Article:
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Creating an ecommerce conversion funnel can provide insight into the journey customers take on an ecommerce website or application as they move towards conversion objectives. A funnel is designed to educate visitors, qualify them as buyers, and convert them into customers - as efficiently as possible.
The funnel is a familiar sight to all of us. The "funnel" is a useful metaphor in ecommerce that illustrates the different stages of the buyer's journey. As potential customers move from the wide top of the funnel to the narrow bottom, their knowledge and needs are refined as they flow through the conversion path, learning more about your site and ultimately making a purchase.
Conversion tactics are sometimes referred to as upper, middle, and lower funnels. These refer to the level of education your potential customers possess about your product and their likelihood of making a purchase soon. There are clearly different product analytics strategies for reaching users at the top, who are kicking tires, as opposed to customers at the bottom, who are ready to commit.
Upper funnel users are just beginning to research and may not know exactly what they are looking for. They are primarily interested in general information and checking out a variety of brands to determine which might best meet their needs.
Mid-funnel users may be aware of popular brands and have opted in to receive information from them. They understand better what they want and are eliminating options that do not meet their expectations.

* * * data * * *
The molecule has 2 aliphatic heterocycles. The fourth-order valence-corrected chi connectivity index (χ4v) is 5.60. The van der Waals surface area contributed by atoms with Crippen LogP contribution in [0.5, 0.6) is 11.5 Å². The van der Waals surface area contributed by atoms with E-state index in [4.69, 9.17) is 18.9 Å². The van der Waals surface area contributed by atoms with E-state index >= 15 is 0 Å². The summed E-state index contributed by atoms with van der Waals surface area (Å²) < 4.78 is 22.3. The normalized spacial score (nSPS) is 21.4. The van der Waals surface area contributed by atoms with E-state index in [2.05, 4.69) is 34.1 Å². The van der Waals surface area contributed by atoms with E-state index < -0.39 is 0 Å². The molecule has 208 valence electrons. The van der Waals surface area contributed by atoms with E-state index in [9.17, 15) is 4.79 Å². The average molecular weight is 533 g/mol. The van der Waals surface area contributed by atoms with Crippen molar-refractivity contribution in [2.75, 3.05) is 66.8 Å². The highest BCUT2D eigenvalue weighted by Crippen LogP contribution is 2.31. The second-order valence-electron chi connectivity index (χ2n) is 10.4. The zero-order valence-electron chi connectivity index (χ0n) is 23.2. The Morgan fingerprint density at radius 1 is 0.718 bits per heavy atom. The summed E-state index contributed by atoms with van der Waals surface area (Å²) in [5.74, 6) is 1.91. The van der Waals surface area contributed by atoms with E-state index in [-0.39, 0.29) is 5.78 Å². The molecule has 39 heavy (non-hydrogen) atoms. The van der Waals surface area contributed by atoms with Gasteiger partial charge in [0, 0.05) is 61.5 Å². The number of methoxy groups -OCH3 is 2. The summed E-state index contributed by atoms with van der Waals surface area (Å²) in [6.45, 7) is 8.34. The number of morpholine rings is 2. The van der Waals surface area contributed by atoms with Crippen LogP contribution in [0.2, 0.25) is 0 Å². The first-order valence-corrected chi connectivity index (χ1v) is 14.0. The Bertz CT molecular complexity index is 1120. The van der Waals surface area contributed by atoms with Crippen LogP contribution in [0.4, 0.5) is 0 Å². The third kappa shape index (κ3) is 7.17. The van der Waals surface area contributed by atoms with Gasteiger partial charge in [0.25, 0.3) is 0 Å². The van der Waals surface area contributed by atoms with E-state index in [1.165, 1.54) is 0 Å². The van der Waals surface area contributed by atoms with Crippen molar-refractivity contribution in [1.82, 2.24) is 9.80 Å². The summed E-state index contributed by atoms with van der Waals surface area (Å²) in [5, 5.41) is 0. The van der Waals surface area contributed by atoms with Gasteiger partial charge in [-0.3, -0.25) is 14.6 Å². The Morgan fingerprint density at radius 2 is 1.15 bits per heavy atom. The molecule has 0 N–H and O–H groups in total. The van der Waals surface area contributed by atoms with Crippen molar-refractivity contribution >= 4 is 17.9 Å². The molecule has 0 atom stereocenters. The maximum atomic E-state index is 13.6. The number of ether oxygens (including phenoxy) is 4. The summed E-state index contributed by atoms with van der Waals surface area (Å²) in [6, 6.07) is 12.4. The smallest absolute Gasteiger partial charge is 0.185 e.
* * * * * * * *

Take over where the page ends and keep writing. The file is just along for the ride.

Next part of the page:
Lower funnel users have already selected their favorite brands and are eagerly reading reviews and customer testimonials to determine what they will receive as a result of purchasing from you. They have completed their preparations and are just about ready to make a decision.
A customer's purchase represents the ideal bottom of the funnel.
A series of micro-conversions usually precedes the primary conversion event. With product analytics tools, you can measure, test, and optimize a wide range of aspects of your ecommerce business. You can A/B test your ads, optimize your site to improve your search engine ranking, create more blog posts, and experiment with virtually every aspect of your online marketing strategy.
Having said that, some conversion rates tend to be tracked more frequently than others. Typically, these include the following:
Dividing the number of conversions you receive over a specified period of time by the total number of visitors, then multiplying the result by 100, will give you the percentage.
Number of conversions / Number of total visitors x 100 = Conversion rate %
As an example, if your site had 500 visitors and 80 conversions last month, your conversion rate would be 16%. Your conversion rate can usually be viewed directly within the interface of most online advertising and analytics platforms.
It is a question that many product teams ask: if the same user converts multiple times, is that considered one conversion, or several? That is a good question. To capture this difference, companies often refer to this as a "Click Conversion Rate," distinguishing it from a regular conversion rate. Click Conversion Rate represents the number of visitors who convert, while standard conversion rate represents the number of conversions. Understanding CCR is essential to reducing churn.
Many businesses will find the two to be similar. Even so, this distinction may be useful in situations where you have a high number of repeat conversions and you wish to determine the conversion percentage of your actual visitors. If you wish to find out what percentage of visitors converted, regardless of how many times, you divide converting visitors by total visitors and multiply by 100.
Number of visitors who convert / total number of visitors x 100 = Click conversion rate
It may seem that the difference is insignificant, but clicks are only worth a certain amount. If they do not result in something valuable for your business, you need to make a change.
It is the percentage of shoppers who add items to an online shopping cart but abandon the cart before making a purchase. There may be a problem with your purchase flow, or you may be introducing new information at the very end of your funnel. (Perhaps a high shipping rate?)